COLUMN: Not all urban myths are tasty tidbits

The advent of email, Facebook and all the other electronic means of sharing information have been a boon to the urban myth, or legend.

The advent of email, Facebook and all the other electronic means of sharing information have been a boon to the urban myth, or legend. Through the wonder of instant communication, nonsense purported to be fact is consumed on a daily basis.

I remember the story years back about the “little old lady” who supposedly decided to dry her just-bathed poodle in the microwave. Poof went “Poopsie,” according to the “true story.” Though it wouldn’t surprise me if it were true, the actual genesis of the tale was in some wag’s fertile little mind and had no basis for truth at all.

However, gullible as we all are, many of us shared that tale as true.

There are, of course, many other myths out there. I recall long before computers and the Internet the belief that if you put a tooth in a glass of Coke and left it overnight, by morning it would have dissolved completely.

A hoax, but again shared as fact, though few it seems were willing to have a tooth extracted to prove the experiment’s veracity. And who would check every day to determine if there was truth to the story that it takes seven years for a swallowed chunk of chewing gum to pass through your system?

Back in the day, these fictional “facts” were shared by word of mouth, and circulation was slow, ensuring that by the time they were told, it was often relayed as “someone my friend knows …”

In this age, at least you are aware that most tales are of an anonymous source … like the recent sightings of a sasquatch or, as in a recent email, a story complete with gruesome photos of a guy who while supposedly retrieving a golf ball from a Florida water hazard lost his arm to a gator. Photos depicted an eviscerated croc with someone removing an arm from its stomach.

Was it real, or Photoshopped? No idea, but it certainly made the point that if I were a golfer, and happened to shoot a round in that sunny southern state, I’d be writing off rather than retrieving any ball that landed in the bayou.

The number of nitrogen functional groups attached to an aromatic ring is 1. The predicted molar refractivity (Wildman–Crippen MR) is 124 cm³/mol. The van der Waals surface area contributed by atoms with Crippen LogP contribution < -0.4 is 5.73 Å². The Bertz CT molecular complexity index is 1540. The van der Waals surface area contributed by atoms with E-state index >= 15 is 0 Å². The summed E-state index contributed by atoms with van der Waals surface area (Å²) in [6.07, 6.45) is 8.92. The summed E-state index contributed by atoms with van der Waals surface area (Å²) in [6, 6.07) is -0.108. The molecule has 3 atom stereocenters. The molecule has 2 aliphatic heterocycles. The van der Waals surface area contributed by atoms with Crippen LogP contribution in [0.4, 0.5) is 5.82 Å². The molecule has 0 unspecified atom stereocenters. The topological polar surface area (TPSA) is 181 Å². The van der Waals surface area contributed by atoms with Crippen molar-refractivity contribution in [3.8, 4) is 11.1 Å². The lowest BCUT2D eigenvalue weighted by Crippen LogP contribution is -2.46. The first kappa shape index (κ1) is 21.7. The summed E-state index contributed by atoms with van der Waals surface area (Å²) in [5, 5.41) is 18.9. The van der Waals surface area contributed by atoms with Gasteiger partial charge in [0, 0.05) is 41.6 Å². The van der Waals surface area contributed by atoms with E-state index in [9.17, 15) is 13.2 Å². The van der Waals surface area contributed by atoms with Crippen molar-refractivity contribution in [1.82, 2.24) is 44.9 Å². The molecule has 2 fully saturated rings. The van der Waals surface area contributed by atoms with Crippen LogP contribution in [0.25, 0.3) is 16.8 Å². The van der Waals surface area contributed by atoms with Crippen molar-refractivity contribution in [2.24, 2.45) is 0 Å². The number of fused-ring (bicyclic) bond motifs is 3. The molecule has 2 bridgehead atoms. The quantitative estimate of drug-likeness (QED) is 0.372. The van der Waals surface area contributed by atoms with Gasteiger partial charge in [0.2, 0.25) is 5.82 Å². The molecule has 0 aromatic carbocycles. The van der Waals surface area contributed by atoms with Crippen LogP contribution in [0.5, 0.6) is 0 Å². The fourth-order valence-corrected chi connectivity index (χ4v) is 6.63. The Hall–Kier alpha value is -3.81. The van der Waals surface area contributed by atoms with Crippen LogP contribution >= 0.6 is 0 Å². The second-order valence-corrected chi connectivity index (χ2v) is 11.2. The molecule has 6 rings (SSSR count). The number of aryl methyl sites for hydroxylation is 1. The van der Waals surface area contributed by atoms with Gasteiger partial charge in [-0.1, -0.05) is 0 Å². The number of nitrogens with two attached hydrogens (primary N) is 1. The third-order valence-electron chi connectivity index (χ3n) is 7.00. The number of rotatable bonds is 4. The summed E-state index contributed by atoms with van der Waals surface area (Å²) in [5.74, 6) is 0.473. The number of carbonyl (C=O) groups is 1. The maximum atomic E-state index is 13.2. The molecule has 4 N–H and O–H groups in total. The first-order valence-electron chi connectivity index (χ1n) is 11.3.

Another “shocker” that was shared with me some time ago was a video purported to be true of U.S. snipers picking Taliban jihadists off mountaintops a mile away. The film showed people being blown up into the air from the impact of the .50-calibre rounds.

Sorry folks, doesn’t work that way, despite movie producers usually portraying someone being blown across a room from the impact of a bullet.

So it was with some skepticism that I read the first part of an email from “good old Grannie.”

“A few days ago there was a warning on the television not to use a wire brush to clean a grill because the bristles break and get into food.”

I thought, “Oh sure, another bunch of mythic nonsense,” until I read the next sentence of the email which noted that her neighbour’s son-in-law, who is a nearby neighbour of mine, was supposedly in hospital at the time having a barbecue brush wire removed from his throat!

As one who barbecues on an almost daily basis, year round, and who has always cleaned the grills with a wire brush, I immediately inspected my barbie and the brushes that hang on its side.

The grills were clean, the brushes however contained broken bristles.

Urban myth or not, I’ll be scraping instead of scrubbing from now on – the wire brushes consigned to the trash.




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